Rabbi Aaron Kotler of the Lakewood Yeshiva, a relative of my family, heard that they had survived and that my mother was at the camp. He sent a rabbi to take them out of the camp and he brought them to Paris.

In Paris the Vad Hatzolah paid for their hotel rooms and one meal per day in a kosher restaurant since there were no cooking facilities in the hotel.

My father, who had been an officer/engineer in the Russian Army during the war, worked for the Russian Passport office after the war. Among other things, he issued passports illegally to Jews originating from the Russian-occupied portion of Poland who wanted to go to Palestine. Unfortunately he got caught, arrested and was executed by the NKVD on February 10, 1947. My mother already had left Russia, and my father had hoped to follow her as soon as he could find a way out without arousing suspicion.

I was born in Paris on September 26, 1946, and in 1948 my entire family (except for my father) was able to come to the US.

In the Foreword to the above story I mentioned that Herzl, Dorothy’s uncle, and an active participant in the above story, has his own story worth telling. Toward the end of the war, as detailed in Part 10, Herzl is a Russian Army officer fighting the Nazis in the battles going west, through Russia and Poland into what was then Eastern Germany.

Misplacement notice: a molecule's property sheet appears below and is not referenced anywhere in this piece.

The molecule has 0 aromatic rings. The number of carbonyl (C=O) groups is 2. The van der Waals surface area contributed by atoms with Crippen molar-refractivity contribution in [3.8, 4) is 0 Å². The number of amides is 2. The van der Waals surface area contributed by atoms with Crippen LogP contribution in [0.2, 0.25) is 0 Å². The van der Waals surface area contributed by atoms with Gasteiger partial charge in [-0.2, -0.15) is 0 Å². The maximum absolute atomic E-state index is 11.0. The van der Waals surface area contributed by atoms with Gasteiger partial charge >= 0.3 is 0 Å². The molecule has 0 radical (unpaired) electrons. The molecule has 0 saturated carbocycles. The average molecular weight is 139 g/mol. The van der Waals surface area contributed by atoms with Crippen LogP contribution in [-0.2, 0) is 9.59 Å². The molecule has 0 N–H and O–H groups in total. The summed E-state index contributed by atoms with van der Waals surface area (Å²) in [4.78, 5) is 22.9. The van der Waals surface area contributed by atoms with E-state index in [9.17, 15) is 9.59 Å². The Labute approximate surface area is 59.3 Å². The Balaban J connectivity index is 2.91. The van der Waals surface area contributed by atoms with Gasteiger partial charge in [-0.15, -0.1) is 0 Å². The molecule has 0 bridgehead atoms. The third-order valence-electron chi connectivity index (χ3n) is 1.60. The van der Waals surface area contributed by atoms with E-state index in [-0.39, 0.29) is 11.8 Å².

That is where my next week’s presentation will start—with Herzl, a hero to his family and dying a hero’s death for his adopted country. The narrative will start with a brief summary of how he got to that point, for the benefit of any reader who might only have joined recently. Dear Reader, be ready for a quite amazing story.

By Norbert Strauss, Dorothy Strauss, Dr. Ida (Melcer) Zeitchik

 Norbert and Dorothy Strauss are Teaneck residents. Norbert was general traffic manager and group VP at Philipp Brothers Inc., retiring in 1985. Dorothy worked as a senior systems analyst at CNA Insurance Company. Dr. Ida (Melcer) Zeitchik was Dorothy’s mother.